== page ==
May 14, 2010
Originally published October 22, 2002
This story will make little sense to anyone who doesn't work in a chemical plant around all sorts of really neat operating equipment, but I saw something today that I had never seen before. We had a massive, disasterous plug-up of wet slurry in a thing called a "dryer." Obviously, even for the uninitated, a "dryer" is not supposed to produce fricking MUD. A dryer is supposed to DRY pigment, not make mud. This one made MUD today.
I checked all the obvious things first, and I could find nothing wrong. So, I had to put on my thinking cap. After talking to the operator and checking the trends on the DCS, I knew what had happened and I knew how to fix it. We ended up putting about five tons of wet pigment on the ground to unplug everything. Meanwhile, an electrician replaced the burnt thermal-coupling that told my brilliant computer-controlled system to do exactly what it did.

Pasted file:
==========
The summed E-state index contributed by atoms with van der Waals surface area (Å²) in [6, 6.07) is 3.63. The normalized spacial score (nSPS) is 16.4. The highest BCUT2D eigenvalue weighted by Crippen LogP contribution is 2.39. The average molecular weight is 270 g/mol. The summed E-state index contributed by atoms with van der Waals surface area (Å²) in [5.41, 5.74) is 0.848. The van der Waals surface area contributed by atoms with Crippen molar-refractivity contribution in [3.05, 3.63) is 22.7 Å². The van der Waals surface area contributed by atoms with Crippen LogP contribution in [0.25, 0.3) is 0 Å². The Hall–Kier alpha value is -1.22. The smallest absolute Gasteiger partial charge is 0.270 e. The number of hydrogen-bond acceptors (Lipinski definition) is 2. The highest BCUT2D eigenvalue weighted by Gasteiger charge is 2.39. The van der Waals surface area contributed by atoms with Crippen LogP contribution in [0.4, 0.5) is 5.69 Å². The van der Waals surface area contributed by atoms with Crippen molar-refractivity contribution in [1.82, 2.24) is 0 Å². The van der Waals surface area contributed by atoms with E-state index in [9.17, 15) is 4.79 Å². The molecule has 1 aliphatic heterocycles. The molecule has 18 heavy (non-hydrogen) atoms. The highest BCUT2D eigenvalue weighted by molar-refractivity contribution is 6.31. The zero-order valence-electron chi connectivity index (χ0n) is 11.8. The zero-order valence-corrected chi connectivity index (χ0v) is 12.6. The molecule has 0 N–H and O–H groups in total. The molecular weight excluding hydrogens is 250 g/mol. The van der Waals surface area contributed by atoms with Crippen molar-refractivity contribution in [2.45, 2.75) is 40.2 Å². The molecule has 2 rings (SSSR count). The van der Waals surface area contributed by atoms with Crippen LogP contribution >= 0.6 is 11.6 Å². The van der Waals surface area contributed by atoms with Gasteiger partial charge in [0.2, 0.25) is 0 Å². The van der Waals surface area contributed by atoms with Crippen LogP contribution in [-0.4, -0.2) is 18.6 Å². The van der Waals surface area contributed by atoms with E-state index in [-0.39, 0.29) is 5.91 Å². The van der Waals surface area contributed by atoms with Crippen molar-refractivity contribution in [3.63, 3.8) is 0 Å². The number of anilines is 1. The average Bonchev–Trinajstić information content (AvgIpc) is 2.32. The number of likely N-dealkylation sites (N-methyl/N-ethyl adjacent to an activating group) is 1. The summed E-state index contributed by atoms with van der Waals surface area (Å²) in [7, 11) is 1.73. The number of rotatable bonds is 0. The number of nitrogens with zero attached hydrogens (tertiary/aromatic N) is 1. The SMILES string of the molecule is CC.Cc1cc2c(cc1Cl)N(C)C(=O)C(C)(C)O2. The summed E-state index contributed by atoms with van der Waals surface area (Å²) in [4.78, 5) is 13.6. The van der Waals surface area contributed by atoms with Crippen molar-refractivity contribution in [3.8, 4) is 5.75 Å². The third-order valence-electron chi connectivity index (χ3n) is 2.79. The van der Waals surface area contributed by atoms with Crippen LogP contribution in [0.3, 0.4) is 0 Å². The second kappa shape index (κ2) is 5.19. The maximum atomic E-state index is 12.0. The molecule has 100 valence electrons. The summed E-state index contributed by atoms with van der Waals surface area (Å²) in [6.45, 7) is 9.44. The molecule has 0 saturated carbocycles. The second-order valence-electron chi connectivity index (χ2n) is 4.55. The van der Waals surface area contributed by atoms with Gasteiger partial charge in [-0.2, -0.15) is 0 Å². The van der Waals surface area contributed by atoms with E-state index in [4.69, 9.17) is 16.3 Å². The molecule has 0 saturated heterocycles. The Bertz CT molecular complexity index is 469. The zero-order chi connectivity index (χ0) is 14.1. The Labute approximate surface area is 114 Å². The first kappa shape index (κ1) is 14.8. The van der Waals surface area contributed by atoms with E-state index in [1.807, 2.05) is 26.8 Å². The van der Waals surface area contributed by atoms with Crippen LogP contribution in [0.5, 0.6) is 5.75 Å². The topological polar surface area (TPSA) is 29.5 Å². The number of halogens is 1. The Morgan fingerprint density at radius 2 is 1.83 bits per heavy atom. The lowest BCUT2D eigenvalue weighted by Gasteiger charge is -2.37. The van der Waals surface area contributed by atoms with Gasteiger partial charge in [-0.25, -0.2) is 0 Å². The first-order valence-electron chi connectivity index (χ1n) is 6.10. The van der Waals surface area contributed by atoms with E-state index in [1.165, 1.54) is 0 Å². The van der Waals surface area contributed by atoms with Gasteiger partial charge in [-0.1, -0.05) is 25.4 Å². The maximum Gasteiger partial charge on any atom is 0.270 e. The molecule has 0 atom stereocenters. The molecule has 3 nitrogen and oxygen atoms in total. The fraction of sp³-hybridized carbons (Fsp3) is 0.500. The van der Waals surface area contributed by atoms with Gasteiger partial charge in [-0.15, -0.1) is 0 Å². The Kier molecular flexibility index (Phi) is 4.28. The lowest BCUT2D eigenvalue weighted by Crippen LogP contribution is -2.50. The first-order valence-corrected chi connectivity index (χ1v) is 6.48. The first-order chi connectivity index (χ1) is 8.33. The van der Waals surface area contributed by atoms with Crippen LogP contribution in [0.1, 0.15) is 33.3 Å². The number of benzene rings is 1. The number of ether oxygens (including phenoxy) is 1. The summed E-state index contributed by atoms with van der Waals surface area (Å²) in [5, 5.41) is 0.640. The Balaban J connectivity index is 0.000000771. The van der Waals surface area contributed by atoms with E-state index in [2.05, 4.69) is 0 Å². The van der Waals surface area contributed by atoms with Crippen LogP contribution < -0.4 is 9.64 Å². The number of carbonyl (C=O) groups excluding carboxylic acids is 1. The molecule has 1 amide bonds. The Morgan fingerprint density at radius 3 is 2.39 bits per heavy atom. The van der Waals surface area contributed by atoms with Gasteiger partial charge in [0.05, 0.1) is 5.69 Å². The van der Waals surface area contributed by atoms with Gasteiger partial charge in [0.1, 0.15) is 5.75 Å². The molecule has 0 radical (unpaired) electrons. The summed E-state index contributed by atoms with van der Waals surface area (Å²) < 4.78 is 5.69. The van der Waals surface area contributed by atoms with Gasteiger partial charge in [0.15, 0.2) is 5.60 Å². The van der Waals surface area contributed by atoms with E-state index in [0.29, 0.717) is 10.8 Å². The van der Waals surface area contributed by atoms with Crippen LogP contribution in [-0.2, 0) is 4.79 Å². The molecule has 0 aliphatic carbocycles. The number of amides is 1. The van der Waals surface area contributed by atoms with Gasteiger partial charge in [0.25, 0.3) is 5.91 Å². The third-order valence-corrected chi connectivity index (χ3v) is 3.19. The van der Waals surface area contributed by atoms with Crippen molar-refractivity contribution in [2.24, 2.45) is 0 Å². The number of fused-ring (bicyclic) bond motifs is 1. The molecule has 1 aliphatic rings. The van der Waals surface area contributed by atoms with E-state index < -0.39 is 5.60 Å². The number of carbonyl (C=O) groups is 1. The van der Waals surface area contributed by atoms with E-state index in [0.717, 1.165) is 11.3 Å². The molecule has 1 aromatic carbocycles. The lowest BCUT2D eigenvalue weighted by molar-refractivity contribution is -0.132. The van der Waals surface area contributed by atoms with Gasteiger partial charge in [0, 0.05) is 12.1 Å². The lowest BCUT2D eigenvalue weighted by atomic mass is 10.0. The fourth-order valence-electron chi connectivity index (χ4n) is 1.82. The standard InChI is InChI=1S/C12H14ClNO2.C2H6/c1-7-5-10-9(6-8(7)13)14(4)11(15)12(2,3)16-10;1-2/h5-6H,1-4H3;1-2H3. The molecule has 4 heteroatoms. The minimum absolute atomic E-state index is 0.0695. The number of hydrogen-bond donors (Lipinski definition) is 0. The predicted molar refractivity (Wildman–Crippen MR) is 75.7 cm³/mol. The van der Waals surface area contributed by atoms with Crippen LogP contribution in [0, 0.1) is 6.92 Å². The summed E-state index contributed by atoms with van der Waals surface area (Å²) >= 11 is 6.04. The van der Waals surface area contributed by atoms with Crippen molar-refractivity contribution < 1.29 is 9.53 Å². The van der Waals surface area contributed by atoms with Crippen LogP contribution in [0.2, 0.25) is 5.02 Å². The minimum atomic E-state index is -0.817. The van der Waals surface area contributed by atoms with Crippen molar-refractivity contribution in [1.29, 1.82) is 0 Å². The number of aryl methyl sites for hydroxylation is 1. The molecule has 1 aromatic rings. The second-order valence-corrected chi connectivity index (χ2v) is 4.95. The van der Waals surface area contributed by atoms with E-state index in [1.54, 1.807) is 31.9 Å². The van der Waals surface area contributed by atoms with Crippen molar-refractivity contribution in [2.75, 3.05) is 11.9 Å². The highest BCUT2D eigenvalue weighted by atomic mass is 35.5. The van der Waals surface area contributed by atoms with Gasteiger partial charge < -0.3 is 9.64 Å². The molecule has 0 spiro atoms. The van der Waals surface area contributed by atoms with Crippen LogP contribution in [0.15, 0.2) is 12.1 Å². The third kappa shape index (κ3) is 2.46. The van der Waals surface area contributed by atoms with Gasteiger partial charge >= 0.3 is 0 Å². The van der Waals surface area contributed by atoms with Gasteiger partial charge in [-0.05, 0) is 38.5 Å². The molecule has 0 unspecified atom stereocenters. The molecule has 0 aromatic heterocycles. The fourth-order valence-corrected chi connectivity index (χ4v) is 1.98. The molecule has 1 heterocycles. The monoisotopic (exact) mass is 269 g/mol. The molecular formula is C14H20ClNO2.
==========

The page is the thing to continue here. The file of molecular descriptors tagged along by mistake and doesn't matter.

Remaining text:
Anybody who believes that computers are "smart" should work around computers that control process equipment. A computer will believe a reading of vacuum on a 600# steam header, it will believe reverse-flow in a pressurized system and it will damn surely suck on a bogus temperature reading. That's why we still pay human operators to watch this shit.
Computers a great when they work. But they are merciless bastards when they become confused.
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